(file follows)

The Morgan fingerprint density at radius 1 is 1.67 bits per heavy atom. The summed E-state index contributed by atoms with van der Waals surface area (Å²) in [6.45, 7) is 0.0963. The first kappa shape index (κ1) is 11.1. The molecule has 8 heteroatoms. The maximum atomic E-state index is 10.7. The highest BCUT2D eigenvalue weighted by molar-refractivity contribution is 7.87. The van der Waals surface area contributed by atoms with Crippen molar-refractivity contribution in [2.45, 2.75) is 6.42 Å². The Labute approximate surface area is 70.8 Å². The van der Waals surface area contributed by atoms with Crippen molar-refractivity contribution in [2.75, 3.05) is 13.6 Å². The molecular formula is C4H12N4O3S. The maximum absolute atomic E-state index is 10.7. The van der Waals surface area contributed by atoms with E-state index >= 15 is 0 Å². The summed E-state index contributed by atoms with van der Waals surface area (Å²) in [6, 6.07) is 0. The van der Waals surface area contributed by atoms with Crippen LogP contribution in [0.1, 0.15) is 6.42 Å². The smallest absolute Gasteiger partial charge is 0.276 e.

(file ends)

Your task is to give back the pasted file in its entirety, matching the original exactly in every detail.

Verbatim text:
The Morgan fingerprint density at radius 1 is 1.67 bits per heavy atom. The summed E-state index contributed by atoms with van der Waals surface area (Å²) in [6.45, 7) is 0.0963. The first kappa shape index (κ1) is 11.1. The molecule has 8 heteroatoms. The maximum atomic E-state index is 10.7. The highest BCUT2D eigenvalue weighted by molar-refractivity contribution is 7.87. The van der Waals surface area contributed by atoms with Crippen molar-refractivity contribution in [2.45, 2.75) is 6.42 Å². The Labute approximate surface area is 70.8 Å². The van der Waals surface area contributed by atoms with Crippen molar-refractivity contribution in [2.75, 3.05) is 13.6 Å². The molecular formula is C4H12N4O3S. The maximum absolute atomic E-state index is 10.7. The van der Waals surface area contributed by atoms with E-state index >= 15 is 0 Å². The summed E-state index contributed by atoms with van der Waals surface area (Å²) in [6, 6.07) is 0. The van der Waals surface area contributed by atoms with Crippen LogP contribution in [0.1, 0.15) is 6.42 Å². The smallest absolute Gasteiger partial charge is 0.276 e.